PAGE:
Strain-specific Humic-like Fluorescent Organic Matter Production by Diverse Marine Bacterioplankton

Ryan Paerl, North Carolina State University, Marine, Earth, and Atmospheric Sciences, Raleigh, United States, Michael R Shields, University of Florida, Department of Geological Sciences, Gainesville, FL, United States, Thomas S S Bianchi, University of Florida, Department of Geological Sciences, Gainesville, United States and Chris L Osburn, North Carolina State University Raleigh, Raleigh, NC, United States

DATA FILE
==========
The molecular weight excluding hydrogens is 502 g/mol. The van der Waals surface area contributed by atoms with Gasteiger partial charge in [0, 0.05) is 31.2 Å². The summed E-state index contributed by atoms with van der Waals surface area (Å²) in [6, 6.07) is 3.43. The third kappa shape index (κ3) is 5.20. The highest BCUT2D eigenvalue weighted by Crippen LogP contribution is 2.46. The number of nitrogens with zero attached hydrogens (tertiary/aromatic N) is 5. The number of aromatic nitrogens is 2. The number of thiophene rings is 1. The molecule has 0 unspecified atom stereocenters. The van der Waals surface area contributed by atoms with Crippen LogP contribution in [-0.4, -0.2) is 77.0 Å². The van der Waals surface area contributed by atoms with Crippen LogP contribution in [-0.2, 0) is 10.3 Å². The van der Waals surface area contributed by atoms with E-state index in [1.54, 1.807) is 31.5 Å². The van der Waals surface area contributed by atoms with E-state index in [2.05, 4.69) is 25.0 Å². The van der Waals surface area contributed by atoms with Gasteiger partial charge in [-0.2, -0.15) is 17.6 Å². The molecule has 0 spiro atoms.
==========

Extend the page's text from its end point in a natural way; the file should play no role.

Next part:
Humic-like organic matter is of interest to marine scientists as it is material thought to compose a fraction of the ‘recalcitrant’ organic matter pool, while also having a role in metal availability (e.g. chelators) and protection of plankton from UV-damage. The chemical composition of autochthonous humic-like material in the ocean is challenging to fully resolve, as well as the processes that regulate its production. Humic-like fluorescent dissolved organic matter (FDOM) is readily detected based on optical properties (absorbance and fluorescence) and prior work suggests that fluorescent dissolved organic matter (FDOM) production varies between marine bacterioplankton strains. Inspired by this past work we examined production of humic-like fluorescent organic matter, particulate and dissolved, across estuarine and marine bacterioplankton isolates testing a hypothesis that optical signatures were consistent across phenotypes. Humic-like material present in base-extracted bacterioplankton biomass, as well as cell-free culture, was identified based on fluorescence excitation-emission matrices (EEM) as well as absorption spectra. Results point to a simplistic, understudied biochemical avenue for production of humic-like FDOM by bacterioplankton. Ecological implications of this production avenue will also be discussed – particularly in the context of deep ocean formation of humic-like FDOM and photolytic turnover of FDOM.